1994 – 1996 | Texas, USA

Rachofsky Screen

The Rachofsky Screen is a subtle divider that is a passive transmitter of reflected and transmitted images.

The Rachofsky Residence, designed by Richard Meier & Partners (1994-96) includes a gallery space for the display of the client’s extensive collection of modern art objects and an adjoining dining room. The house has since been donated to the city of Dallas as a museum.

The screen is a spatial device between the two zones, which can be lowered into the floor to allow flexible use of the space. It was designed, fabricated and installed as a private commission. The mutable surface of the screen has varying appearances that pick up on the variety of lighting conditions in the space; the bright lighting on the art objects in the gallery, the subtle light of a private candle-lit dinner and natural daylight.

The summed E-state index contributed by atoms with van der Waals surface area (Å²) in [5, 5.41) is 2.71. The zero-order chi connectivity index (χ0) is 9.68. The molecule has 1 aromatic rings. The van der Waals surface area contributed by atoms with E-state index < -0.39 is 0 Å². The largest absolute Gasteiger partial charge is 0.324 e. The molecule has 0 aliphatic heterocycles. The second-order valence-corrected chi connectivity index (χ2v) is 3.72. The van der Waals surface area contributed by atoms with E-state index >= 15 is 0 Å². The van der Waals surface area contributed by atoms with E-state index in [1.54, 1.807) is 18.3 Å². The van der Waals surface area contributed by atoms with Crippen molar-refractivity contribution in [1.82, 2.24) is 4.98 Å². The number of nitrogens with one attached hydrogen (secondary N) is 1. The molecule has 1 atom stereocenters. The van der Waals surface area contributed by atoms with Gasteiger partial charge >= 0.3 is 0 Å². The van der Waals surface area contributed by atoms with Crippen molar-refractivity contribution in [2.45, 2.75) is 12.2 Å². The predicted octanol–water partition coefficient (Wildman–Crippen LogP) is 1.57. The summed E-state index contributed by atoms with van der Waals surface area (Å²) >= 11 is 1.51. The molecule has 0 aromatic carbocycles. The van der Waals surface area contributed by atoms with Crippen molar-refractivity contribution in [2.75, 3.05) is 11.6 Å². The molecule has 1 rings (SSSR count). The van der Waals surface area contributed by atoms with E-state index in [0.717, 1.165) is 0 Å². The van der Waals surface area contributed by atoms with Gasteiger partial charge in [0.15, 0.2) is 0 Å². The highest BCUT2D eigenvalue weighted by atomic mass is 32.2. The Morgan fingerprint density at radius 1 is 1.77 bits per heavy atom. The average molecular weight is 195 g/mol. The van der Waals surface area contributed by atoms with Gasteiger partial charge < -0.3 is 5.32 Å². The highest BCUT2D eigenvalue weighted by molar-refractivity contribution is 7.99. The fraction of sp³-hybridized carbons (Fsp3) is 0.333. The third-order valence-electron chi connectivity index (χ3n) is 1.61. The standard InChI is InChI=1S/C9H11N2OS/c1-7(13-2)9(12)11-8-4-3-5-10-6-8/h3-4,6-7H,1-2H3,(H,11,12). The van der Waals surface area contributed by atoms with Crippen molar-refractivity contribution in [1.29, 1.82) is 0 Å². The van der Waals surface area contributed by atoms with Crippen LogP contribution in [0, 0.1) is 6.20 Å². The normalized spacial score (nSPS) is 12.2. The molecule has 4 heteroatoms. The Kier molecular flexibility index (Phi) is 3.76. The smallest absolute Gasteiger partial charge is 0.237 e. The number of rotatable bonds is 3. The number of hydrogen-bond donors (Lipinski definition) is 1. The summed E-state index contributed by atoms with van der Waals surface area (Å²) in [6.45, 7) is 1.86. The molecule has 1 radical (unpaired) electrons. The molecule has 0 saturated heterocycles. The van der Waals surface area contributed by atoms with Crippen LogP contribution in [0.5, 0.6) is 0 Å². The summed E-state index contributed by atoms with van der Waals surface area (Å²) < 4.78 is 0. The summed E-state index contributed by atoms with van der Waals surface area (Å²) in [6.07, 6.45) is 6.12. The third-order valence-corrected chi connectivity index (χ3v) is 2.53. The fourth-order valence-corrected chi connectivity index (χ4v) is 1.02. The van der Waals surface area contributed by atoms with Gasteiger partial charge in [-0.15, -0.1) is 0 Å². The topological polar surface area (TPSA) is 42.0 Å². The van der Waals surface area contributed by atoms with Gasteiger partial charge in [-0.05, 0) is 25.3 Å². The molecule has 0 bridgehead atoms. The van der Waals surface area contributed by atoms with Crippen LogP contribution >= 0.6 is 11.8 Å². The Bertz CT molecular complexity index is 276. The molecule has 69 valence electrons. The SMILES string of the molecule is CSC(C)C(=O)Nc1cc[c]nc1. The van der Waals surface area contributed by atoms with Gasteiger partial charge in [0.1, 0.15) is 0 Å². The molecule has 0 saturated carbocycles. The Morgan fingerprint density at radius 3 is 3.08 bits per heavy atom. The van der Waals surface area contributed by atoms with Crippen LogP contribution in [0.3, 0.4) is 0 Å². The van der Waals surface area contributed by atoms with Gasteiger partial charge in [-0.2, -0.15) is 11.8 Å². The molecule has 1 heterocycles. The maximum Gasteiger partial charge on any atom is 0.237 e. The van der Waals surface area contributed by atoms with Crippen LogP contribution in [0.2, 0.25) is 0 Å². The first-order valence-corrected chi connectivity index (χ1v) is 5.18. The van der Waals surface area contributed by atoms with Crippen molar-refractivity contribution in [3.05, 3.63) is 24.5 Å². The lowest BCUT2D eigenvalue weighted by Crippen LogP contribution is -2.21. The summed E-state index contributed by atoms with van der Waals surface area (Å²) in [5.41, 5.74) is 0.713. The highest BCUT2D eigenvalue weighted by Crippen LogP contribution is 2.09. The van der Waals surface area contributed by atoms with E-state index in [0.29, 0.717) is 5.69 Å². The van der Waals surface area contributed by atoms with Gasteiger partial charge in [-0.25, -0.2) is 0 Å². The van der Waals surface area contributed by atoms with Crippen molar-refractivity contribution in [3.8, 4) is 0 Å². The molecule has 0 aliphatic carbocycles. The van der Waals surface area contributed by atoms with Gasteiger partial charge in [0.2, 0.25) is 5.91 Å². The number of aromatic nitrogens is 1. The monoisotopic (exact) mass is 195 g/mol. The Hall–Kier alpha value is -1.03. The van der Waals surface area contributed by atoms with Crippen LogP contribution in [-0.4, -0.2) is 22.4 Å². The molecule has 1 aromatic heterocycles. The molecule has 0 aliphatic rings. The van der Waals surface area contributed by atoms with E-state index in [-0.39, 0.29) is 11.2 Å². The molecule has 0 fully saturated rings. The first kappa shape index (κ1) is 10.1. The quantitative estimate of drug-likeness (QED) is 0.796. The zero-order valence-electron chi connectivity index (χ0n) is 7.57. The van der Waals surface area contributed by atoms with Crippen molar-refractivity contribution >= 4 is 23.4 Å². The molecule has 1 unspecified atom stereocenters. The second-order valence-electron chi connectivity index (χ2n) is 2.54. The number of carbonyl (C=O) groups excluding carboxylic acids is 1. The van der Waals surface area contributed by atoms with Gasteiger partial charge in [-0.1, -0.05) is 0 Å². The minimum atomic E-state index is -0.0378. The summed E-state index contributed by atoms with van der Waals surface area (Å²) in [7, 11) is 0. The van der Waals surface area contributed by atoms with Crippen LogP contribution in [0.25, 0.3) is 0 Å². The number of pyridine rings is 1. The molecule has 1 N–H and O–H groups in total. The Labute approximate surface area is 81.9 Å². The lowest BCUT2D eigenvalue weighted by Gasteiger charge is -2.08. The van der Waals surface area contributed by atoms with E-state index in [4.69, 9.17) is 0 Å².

The screen consists of two separate layers of glass – an acid-etched layer facing the dining area to catch the blurred glow of low lighting and a coated glass layer facing the gallery to reflect a crisp image of the illuminated objects. Post-tensioned stainless steel rods between the stacks cantilever the screen from a beam below the floor, using the glass to structurally support the screen. The beam slides up and down a pair of columns on low-friction pads, which is linked to a counterbalance beam. The whole system is driven by a small electric motor.





Rachofsky Residence, Dallas, Texas, USA

Lead Design



private client


Richard Meier & Partners,
New York, USA
(Building Architect)
Tony Broomhead,
London, UK
(Structural Engineer)


1994 - 1996